In the days after 11 people were shot and killed at Tree of Life Synagogue in Pittsburgh, Jewish institutions in Western New York are taking extra security precautions.
Jewish Community Center of Greater Buffalo has an alert on its website that reads, "We have been informed that the perpetrator of the shooting in Pittsburgh has been apprehended. We have taken extra steps with Amherst and Buffalo police to monitor our facilities. As always, we ask members & guests to report any suspicious activities or packages."
A vigil organized by the Buffalo Jewish Federation Sunday involved a dedicated security presence.
Other groups say not much has changed. According to Jewish Family Service of Buffalo and Erie County, it is continuing to implement the same security measures and is assessing the situation.
7 Eyewitness News spoke to Defensor Inc. about the recent tragedy in Pittsburgh and about the company's specific approach to security for houses of worship.
"Unfortunately it's becoming a day to day occurrence now where when we hear it, it's not quite the shock and awe that we're used to," Defensor owner David DiTullio said.
One approach he takes when training churches or religious venues is to create a "security ministry" of people who regularly attend services and can legally carry a firearm.
"Oftentimes we turn these people into a security ministry where their focus is greeting people, as they should in church, and to meet the needs of those who come in the doors," he explained.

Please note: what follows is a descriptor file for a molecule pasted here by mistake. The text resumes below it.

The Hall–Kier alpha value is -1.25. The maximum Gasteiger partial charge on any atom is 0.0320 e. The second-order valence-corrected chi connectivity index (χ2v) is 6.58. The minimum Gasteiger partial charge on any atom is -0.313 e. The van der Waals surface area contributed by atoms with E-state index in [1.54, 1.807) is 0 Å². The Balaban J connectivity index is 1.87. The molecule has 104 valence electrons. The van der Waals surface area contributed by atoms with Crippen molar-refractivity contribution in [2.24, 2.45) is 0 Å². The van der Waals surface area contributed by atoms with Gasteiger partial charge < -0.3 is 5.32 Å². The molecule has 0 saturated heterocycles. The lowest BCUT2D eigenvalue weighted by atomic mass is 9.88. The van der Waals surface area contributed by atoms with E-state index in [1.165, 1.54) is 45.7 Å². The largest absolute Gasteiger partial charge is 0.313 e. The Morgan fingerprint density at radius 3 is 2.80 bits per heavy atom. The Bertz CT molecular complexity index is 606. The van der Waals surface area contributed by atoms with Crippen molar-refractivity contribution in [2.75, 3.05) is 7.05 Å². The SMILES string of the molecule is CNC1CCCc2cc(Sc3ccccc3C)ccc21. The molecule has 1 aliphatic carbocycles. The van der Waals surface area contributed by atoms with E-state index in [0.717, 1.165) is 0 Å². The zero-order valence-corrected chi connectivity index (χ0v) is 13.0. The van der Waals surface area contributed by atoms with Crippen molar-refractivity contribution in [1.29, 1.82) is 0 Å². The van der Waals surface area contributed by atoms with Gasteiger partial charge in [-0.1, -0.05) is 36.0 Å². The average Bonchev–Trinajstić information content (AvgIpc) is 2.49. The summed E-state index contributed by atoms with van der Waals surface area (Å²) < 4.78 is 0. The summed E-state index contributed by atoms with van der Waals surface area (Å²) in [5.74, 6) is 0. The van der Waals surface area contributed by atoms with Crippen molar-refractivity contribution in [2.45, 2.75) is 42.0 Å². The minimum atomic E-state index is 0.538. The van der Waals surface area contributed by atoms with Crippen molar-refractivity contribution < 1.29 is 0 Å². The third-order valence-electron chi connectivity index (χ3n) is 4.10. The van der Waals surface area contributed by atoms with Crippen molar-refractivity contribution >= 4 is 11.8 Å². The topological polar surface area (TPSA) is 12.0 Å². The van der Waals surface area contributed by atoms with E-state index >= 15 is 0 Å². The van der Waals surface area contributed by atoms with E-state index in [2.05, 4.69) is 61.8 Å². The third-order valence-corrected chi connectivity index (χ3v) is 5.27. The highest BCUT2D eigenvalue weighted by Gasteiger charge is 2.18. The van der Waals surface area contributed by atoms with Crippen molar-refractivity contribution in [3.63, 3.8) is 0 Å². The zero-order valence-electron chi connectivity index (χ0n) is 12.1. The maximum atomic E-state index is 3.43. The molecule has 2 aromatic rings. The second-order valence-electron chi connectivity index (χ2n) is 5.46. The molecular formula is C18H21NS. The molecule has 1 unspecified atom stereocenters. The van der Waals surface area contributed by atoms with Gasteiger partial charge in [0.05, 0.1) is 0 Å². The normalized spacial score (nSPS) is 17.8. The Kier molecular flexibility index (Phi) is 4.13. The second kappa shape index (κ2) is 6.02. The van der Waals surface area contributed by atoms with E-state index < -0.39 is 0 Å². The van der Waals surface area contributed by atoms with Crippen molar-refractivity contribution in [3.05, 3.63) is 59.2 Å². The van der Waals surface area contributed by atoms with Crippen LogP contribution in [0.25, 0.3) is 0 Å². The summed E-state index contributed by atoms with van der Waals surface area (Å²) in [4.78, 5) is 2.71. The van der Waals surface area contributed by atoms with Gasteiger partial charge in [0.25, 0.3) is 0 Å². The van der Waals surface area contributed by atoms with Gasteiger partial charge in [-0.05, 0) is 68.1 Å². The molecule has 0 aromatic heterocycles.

DiTullio was at a local church conducting a training session when news broke of the Pittsburgh shooting Saturday.
"I think what we find is when seconds count, police are minutes away," he said.
Training through Defensor focuses first and foremost on being aware of your surroundings and watching for early signs of trouble or danger. Individuals also learn how to escape and, as a last resort, how to respond with deadly force in active shooter situations.
"You'll find that many people who carry [firearms] have taken the time to get the training just want to protect themselves and those around them and hope that they never have to use it," DiTullio said.
"Some of the responses [to the Pittsburgh shooting] were, you shouldn't have to be armed at church. You shouldn't have to be armed at your place of worship. What do you say to that? Is that just not the reality anymore?" 7 Eyewitness News reporter Josh Bazan asked DiTullio.
"It's not the reality and I don't think it ever was," he responded. "I think it would be like me saying we don't need seatbelts in our cars. No one wakes up expecting to be a victim."
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